This is stating the blindingly obvious, perhaps. But surely too little attention is paid to what actually happens in the classroom and the quality of teaching. We are a lot more concerned, for instance, about what doctors do in their surgeries and medical research than we are about what teachers do in the classroom or to the research that tells what best practice in the classroom is. Yes, what doctors get up to is a matter of life and death but what happens in the classroom can determine whether a child makes a success of their lives or fails to meet their potential with all the personal  and social consequences that this entails.

It seems logical that if we are going to improve the outcomes of the educational enterprise—that is, improve learning— we have to intervene directly in daily classroom instruction. And we also have to   find out how best  to  up- scale  and share what works  if we are at all serious about improving the educational outcomes of all students, especially students now stuck in chronically low performing schools.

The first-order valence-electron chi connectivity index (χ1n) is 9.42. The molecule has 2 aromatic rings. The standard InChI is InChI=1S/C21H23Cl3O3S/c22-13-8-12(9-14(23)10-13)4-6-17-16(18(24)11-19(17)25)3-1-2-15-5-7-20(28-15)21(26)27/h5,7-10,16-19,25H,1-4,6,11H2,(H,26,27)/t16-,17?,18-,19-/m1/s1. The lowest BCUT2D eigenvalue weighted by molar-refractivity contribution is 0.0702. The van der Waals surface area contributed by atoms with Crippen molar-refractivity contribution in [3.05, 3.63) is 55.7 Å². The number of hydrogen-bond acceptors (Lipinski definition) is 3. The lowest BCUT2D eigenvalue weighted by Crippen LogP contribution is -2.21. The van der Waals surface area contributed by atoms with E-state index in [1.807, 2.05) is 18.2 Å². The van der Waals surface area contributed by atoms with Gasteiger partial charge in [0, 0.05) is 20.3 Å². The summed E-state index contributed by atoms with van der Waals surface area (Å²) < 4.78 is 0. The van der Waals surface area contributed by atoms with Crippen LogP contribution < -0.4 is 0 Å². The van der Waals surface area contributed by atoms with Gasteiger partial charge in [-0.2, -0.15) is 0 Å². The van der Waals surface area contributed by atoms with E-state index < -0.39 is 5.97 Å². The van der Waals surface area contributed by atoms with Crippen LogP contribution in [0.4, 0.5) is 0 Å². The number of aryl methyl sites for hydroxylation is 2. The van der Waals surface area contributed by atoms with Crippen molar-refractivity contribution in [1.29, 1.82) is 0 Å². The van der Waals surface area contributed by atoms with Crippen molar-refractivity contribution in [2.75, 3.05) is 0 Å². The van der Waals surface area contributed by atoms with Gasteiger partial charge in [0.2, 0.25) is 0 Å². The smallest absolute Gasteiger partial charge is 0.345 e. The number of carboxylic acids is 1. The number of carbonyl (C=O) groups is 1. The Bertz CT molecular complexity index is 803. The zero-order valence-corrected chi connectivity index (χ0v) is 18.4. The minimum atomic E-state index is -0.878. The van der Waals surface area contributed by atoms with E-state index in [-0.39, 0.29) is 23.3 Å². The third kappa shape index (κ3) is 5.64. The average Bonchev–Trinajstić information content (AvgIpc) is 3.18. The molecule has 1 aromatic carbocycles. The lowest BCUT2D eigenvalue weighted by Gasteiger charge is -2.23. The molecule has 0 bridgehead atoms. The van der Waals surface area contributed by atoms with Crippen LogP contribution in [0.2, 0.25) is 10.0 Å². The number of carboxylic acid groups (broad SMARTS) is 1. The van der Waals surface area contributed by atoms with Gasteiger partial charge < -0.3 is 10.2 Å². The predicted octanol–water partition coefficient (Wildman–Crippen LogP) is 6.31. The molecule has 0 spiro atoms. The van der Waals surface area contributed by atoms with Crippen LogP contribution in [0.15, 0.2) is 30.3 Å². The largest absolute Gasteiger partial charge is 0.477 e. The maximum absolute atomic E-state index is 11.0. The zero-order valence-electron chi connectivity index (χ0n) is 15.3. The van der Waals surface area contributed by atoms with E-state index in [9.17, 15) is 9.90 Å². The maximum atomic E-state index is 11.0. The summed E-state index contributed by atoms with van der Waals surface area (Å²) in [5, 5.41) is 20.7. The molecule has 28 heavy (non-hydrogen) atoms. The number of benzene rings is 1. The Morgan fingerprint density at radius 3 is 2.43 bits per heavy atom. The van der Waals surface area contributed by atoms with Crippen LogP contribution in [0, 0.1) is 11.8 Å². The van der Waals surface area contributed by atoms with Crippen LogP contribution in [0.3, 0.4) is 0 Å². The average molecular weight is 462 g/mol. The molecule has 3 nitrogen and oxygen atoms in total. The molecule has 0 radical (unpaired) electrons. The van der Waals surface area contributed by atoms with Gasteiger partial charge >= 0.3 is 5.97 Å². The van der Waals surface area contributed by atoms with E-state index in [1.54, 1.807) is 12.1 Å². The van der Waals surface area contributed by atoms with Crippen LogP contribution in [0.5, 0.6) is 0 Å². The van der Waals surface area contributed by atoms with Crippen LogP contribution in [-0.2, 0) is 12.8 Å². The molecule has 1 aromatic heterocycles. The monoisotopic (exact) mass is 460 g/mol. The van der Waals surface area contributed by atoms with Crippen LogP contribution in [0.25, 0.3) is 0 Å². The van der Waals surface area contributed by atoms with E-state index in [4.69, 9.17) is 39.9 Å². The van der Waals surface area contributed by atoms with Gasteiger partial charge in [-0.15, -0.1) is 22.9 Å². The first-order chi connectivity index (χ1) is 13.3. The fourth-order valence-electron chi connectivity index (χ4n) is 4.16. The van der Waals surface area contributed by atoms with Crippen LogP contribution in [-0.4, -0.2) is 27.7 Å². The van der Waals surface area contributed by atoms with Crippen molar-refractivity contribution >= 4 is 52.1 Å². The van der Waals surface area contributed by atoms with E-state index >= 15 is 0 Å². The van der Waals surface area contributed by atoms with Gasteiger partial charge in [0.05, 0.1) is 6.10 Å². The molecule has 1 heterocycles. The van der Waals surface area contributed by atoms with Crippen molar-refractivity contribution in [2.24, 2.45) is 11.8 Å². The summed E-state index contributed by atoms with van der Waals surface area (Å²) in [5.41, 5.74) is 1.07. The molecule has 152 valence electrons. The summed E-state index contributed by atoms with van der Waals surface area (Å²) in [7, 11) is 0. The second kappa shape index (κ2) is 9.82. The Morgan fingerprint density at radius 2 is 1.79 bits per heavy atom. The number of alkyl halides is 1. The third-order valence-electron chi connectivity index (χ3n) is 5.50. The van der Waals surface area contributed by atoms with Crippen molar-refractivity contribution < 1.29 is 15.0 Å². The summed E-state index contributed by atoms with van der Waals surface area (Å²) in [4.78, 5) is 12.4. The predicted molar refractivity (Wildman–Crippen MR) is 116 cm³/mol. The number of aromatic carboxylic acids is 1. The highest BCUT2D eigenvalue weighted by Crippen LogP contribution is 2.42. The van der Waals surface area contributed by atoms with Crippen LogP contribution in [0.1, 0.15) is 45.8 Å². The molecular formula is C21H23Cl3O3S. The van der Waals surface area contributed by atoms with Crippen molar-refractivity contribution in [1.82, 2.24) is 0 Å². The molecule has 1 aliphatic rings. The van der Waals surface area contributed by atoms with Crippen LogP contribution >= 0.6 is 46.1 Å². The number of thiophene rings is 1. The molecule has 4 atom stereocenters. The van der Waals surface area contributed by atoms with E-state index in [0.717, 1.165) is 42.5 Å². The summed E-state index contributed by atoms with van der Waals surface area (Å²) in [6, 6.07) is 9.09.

Professor Dylan Wiliam of the Institute of Education has found, perhaps counter-intuitively, in his research, that it  isn’t knowledge of the subject, nor for that matter the quality of initial teacher training, that really makes a good teacher. Instead it is professional development throughout a teachers career, particularly the early years, the first five to ten, that is most important and has the most significant effect on outcomes.

There is also other research that suggests that teachers only improve in the first two to three years after ITT, then their performance plateaus.

So, Teacher quality is the most important determinant of how much pupils learn in school and the effect is much greater than is commonly supposed.